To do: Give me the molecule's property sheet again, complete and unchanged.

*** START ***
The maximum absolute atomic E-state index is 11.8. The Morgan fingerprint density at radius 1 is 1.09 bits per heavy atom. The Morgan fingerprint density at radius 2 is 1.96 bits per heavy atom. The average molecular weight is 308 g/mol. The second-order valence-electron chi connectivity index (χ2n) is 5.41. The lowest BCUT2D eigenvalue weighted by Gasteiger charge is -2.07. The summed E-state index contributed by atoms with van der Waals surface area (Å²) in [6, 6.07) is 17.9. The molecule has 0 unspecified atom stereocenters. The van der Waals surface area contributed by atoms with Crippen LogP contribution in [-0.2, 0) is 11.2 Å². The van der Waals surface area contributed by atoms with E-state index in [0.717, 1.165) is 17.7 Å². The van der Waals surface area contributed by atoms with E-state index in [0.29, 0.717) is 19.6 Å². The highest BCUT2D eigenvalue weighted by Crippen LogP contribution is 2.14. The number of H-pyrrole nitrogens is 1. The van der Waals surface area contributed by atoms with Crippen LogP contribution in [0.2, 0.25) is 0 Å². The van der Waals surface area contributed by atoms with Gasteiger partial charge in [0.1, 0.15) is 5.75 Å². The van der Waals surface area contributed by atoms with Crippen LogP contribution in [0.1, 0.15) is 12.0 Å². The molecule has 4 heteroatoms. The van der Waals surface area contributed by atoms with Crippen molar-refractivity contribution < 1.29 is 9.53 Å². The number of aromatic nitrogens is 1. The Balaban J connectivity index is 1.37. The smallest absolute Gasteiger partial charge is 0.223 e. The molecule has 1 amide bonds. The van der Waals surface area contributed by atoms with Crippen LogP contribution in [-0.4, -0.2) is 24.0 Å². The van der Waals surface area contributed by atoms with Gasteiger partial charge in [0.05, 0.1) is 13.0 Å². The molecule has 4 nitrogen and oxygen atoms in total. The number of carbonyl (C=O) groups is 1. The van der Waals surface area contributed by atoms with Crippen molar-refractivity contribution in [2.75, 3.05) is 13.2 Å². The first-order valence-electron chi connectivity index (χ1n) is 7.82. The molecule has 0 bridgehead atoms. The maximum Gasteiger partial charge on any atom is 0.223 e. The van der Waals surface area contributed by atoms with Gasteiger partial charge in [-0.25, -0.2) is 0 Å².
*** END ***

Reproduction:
The maximum absolute atomic E-state index is 11.8. The Morgan fingerprint density at radius 1 is 1.09 bits per heavy atom. The Morgan fingerprint density at radius 2 is 1.96 bits per heavy atom. The average molecular weight is 308 g/mol. The second-order valence-electron chi connectivity index (χ2n) is 5.41. The lowest BCUT2D eigenvalue weighted by Gasteiger charge is -2.07. The summed E-state index contributed by atoms with van der Waals surface area (Å²) in [6, 6.07) is 17.9. The molecule has 0 unspecified atom stereocenters. The van der Waals surface area contributed by atoms with Crippen LogP contribution in [-0.2, 0) is 11.2 Å². The van der Waals surface area contributed by atoms with E-state index in [0.717, 1.165) is 17.7 Å². The van der Waals surface area contributed by atoms with E-state index in [0.29, 0.717) is 19.6 Å². The highest BCUT2D eigenvalue weighted by Crippen LogP contribution is 2.14. The number of H-pyrrole nitrogens is 1. The van der Waals surface area contributed by atoms with Crippen LogP contribution in [0.2, 0.25) is 0 Å². The van der Waals surface area contributed by atoms with Gasteiger partial charge in [0.1, 0.15) is 5.75 Å². The van der Waals surface area contributed by atoms with Crippen LogP contribution in [0.1, 0.15) is 12.0 Å². The molecule has 4 heteroatoms. The van der Waals surface area contributed by atoms with Crippen molar-refractivity contribution < 1.29 is 9.53 Å². The number of aromatic nitrogens is 1. The Balaban J connectivity index is 1.37. The smallest absolute Gasteiger partial charge is 0.223 e. The molecule has 1 amide bonds. The van der Waals surface area contributed by atoms with Crippen LogP contribution in [-0.4, -0.2) is 24.0 Å². The van der Waals surface area contributed by atoms with Gasteiger partial charge in [0.05, 0.1) is 13.0 Å². The molecule has 4 nitrogen and oxygen atoms in total. The number of carbonyl (C=O) groups is 1. The van der Waals surface area contributed by atoms with Crippen molar-refractivity contribution in [2.75, 3.05) is 13.2 Å². The first-order valence-electron chi connectivity index (χ1n) is 7.82. The molecule has 0 bridgehead atoms. The maximum Gasteiger partial charge on any atom is 0.223 e. The van der Waals surface area contributed by atoms with Gasteiger partial charge in [-0.25, -0.2) is 0 Å².